The “Centre for Cryosphere and Climate Change Studies” is attached with the Division.
Snow and glaciers covered area play an important role in the hydrology of glaciered basin. The permanent snow and glacier fields of the Himalaya act as a critical fresh water reservoir that release large quantity of freshwater throughout the year. The water yield from high Himalayan basin is considered as a dependable source of water supply for drinking, irrigation, hydroelectric power generation and for other miscellaneous purposes like recreation etc. All the major south Asian rivers originating from the Himalayas are fed by the snow and glaciers melt water. Geographically from west to east, the Himalaya has been categorized in three parts, i.e., Western Himalayas, the Central Himalayas and the Eastern Himalayas, on the basis of their latitudes and topographic features. The Indian part of Himalaya has three main river systems namely; Ganges, Indus and Brahmaputra, which are the lifeline of millions of people of northern India.
The snow cover in the Himalaya varies from western to eastern Himalaya and subsequently affect the flow regime of the rivers. The northern part of western Himalaya receives more snowfall and less rainfall as compared to eastern Himalaya, where the rainfall contribution is significant. Along with the seasonal snow Himalayan glaciers are also have huge storage and very important source of fresh water. In the Himalaya, approximately 33,000 km2 area is covered by the glaciers of varying shapes and sizes. With a total number of 9,600 glaciers, the Indian Himalaya has one of the largest concentrations of glaciers after the Polar Regions.
The streamflow in Himalayan rivers is induced by a combined form of rainfall and snowfall and glacier-melt runoff. Melting from high Himalaya snow cover during early summer is a paramount source of water for many rivers originating from the Himalaya. It is roughly estimated that approximately 10 to 20% Himalayan area is covered by glacier ice, and about 30 to 40% area is covered by seasonal snow cover. The runoff from partially glaciered basin is characterized by extended lean flow season from October to February. The flow gradually increases during March and April with the snowmelt and advent of summer, and reaches higher levels of discharge during July and August.
Regional hydrologic studies suggest a decreases in snow and ice extent over the coming century will be most detrimental in the Indus and Brahmaputra watersheds because glacier runoff plays a significant role in these basins. It has been projected that ∼30%–88% of the present glacier ice volume could vanish in the Himalaya, indicating a major threat to water resources by 2100. To handle these issues, a Centre for Cryosphere and Climate Change Studies has been started at NIH.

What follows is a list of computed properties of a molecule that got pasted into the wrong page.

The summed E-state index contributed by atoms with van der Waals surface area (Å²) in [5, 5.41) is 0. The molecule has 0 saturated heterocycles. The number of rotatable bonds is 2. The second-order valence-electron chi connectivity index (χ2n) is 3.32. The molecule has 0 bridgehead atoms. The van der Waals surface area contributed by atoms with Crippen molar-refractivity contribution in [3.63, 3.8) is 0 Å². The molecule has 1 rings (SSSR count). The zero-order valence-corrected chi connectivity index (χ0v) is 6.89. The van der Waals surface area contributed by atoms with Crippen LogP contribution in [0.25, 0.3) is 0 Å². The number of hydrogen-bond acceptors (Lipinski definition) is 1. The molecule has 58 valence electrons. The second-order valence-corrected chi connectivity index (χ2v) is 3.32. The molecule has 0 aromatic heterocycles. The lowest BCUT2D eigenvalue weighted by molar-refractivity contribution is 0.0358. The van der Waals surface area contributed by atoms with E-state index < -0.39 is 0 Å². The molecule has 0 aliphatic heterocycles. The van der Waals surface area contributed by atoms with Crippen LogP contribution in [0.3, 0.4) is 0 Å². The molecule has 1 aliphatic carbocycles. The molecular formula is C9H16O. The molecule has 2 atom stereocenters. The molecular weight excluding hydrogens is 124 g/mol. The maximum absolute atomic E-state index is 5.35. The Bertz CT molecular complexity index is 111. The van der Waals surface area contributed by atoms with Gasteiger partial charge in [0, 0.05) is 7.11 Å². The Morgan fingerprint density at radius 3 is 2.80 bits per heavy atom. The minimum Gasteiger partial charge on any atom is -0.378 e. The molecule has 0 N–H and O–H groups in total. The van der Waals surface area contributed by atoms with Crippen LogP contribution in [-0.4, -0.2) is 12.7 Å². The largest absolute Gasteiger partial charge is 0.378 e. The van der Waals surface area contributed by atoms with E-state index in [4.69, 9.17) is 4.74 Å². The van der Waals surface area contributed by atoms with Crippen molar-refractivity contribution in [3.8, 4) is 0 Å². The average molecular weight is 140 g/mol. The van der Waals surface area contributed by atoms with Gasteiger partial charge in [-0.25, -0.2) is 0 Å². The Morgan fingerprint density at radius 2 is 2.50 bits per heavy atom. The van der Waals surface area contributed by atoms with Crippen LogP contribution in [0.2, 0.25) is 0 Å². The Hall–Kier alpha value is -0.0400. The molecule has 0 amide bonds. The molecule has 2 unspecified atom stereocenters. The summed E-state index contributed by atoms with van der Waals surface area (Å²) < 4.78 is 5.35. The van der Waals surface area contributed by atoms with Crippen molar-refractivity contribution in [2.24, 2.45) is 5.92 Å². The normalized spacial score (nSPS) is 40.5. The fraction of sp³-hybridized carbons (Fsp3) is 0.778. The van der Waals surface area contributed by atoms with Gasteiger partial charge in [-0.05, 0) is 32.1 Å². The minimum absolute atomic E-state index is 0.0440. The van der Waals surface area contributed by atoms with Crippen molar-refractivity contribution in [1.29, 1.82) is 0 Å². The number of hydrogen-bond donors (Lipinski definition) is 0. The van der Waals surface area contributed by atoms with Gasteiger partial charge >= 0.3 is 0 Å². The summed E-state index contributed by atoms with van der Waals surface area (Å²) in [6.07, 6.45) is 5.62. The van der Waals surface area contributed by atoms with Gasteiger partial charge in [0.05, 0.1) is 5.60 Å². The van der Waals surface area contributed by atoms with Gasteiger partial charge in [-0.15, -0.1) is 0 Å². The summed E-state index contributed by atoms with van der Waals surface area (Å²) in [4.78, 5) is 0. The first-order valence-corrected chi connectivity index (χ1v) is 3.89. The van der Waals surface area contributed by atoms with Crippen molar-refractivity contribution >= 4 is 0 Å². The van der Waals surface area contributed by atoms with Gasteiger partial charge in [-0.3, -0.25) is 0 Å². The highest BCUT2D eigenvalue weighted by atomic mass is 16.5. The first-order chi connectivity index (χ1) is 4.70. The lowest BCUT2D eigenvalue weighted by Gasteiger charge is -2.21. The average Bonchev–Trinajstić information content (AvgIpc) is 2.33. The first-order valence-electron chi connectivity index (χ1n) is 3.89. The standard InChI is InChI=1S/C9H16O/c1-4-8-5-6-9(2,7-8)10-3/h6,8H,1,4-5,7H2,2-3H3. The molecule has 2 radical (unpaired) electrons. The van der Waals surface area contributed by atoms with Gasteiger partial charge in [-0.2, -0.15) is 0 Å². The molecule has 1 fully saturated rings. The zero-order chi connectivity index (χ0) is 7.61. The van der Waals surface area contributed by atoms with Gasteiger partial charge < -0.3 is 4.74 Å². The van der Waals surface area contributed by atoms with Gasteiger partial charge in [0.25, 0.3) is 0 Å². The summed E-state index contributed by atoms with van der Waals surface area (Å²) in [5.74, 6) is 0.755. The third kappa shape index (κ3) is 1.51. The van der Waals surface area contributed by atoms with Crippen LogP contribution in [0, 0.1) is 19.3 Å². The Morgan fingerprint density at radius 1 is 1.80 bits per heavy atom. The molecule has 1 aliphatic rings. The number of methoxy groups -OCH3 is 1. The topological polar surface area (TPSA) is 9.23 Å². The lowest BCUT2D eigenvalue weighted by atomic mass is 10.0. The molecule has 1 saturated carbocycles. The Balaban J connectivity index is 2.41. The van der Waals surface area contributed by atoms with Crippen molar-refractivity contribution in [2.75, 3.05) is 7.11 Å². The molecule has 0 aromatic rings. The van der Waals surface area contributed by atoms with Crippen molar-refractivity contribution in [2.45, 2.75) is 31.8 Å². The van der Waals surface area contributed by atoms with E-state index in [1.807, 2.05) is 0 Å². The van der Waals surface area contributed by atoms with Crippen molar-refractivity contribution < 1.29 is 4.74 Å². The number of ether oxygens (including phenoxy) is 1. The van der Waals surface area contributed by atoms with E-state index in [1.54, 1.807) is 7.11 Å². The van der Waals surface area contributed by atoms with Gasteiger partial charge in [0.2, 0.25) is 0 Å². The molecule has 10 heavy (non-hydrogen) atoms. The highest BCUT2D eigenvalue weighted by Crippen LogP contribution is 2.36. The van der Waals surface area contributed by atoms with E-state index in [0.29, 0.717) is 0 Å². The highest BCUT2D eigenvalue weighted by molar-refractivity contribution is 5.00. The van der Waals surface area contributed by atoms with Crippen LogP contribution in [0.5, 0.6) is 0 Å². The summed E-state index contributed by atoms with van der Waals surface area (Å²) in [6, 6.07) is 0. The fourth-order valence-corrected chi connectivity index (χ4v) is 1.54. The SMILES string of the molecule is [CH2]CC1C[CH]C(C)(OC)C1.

The vision behind creation of Centre is to facilitate the effective management of snow and glacier resources in the country to address the concern of water availability. The proposed Centre is aimed to take care of issue of water availability in future under climate change scenarios. Snow and glacier change dynamics vis-a-vis climate change will also be area of concern of the Centre.
The Centre for cryosphere and climate change studies have the following objectives:
- To foster, promote and sustain a scientific culture in the snow and glacier studies including impact of climate change.
- Development of a novel framework for ensemble simulations by integrating different snow-glacio hydrological models to account the overall water balance including snow and glacier melt runoff.
- Assessment of changes in snow-glacier dynamics and their impacts on melt runoff.
- Analysing the impact of climate change on snow-glacier hydrology in Himalaya utilizing CMIP5/CMIP6 multi-model experimental scenarios.
- To collaborate with Indian and International research organisations/ universities, including Southeast Asian and SAARC member countries, on snow and glacier research.
- To collaborate with State governments and the other organisations working in the area of snow and glacier studies in organising workshops, awareness and trainings on snow and glacier aspects.
- To provide consultancy to the users and hydro-electric project (HEP) implementing agencies / authorities in safe designing of project.
- To help building bridges among other research groups, academia, policy makes, and general public to pioneer new approaches.
- Long term planning for water sustainability under climate uncertainty in the downstream regions through hydro-climatological modelling in Himalaya.
Name of Head: Dr. Sanjay Kr. Jain
Designation: Scientist-G & Head
Office Address: Room No.C-108, Lab Block, Jal Vigyan Bhawan, NIH, Roorkee
Email: Email: sjain[dot]nihr[at]gov[dot]in